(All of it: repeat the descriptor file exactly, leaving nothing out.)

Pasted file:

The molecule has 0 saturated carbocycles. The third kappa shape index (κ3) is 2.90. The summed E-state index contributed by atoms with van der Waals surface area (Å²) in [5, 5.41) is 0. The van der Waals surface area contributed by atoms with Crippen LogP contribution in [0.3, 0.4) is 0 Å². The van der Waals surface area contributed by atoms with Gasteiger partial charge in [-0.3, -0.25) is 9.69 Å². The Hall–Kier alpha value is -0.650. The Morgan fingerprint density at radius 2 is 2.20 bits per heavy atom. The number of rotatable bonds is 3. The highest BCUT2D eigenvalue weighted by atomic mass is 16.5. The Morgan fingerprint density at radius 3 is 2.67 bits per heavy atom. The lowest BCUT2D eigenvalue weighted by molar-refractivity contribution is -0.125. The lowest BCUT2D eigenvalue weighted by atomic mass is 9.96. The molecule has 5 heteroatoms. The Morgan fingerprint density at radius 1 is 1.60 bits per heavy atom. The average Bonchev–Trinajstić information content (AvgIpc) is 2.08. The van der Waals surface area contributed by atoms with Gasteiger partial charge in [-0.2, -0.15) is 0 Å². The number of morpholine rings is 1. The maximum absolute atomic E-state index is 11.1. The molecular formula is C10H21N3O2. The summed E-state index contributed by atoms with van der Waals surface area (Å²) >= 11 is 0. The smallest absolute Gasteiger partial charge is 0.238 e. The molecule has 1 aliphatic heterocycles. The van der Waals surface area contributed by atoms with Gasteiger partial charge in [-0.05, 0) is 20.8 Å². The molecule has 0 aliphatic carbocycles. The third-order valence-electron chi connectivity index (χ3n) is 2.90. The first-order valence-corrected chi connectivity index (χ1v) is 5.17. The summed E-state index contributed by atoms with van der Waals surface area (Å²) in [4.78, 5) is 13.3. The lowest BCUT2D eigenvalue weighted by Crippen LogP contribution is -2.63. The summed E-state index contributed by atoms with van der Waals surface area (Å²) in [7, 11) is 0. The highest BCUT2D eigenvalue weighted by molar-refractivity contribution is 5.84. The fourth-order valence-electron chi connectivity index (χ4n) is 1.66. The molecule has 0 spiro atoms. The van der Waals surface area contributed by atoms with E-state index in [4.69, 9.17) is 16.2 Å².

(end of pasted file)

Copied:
The molecule has 0 saturated carbocycles. The third kappa shape index (κ3) is 2.90. The summed E-state index contributed by atoms with van der Waals surface area (Å²) in [5, 5.41) is 0. The van der Waals surface area contributed by atoms with Crippen LogP contribution in [0.3, 0.4) is 0 Å². The van der Waals surface area contributed by atoms with Gasteiger partial charge in [-0.3, -0.25) is 9.69 Å². The Hall–Kier alpha value is -0.650. The Morgan fingerprint density at radius 2 is 2.20 bits per heavy atom. The number of rotatable bonds is 3. The highest BCUT2D eigenvalue weighted by atomic mass is 16.5. The Morgan fingerprint density at radius 3 is 2.67 bits per heavy atom. The lowest BCUT2D eigenvalue weighted by molar-refractivity contribution is -0.125. The lowest BCUT2D eigenvalue weighted by atomic mass is 9.96. The molecule has 5 heteroatoms. The Morgan fingerprint density at radius 1 is 1.60 bits per heavy atom. The average Bonchev–Trinajstić information content (AvgIpc) is 2.08. The van der Waals surface area contributed by atoms with Gasteiger partial charge in [-0.2, -0.15) is 0 Å². The number of morpholine rings is 1. The maximum absolute atomic E-state index is 11.1. The molecular formula is C10H21N3O2. The summed E-state index contributed by atoms with van der Waals surface area (Å²) >= 11 is 0. The smallest absolute Gasteiger partial charge is 0.238 e. The molecule has 1 aliphatic heterocycles. The van der Waals surface area contributed by atoms with Gasteiger partial charge in [-0.05, 0) is 20.8 Å². The molecule has 0 aliphatic carbocycles. The third-order valence-electron chi connectivity index (χ3n) is 2.90. The first-order valence-corrected chi connectivity index (χ1v) is 5.17. The summed E-state index contributed by atoms with van der Waals surface area (Å²) in [4.78, 5) is 13.3. The lowest BCUT2D eigenvalue weighted by Crippen LogP contribution is -2.63. The summed E-state index contributed by atoms with van der Waals surface area (Å²) in [7, 11) is 0. The highest BCUT2D eigenvalue weighted by molar-refractivity contribution is 5.84. The fourth-order valence-electron chi connectivity index (χ4n) is 1.66. The molecule has 0 spiro atoms. The van der Waals surface area contributed by atoms with E-state index in [4.69, 9.17) is 16.2 Å².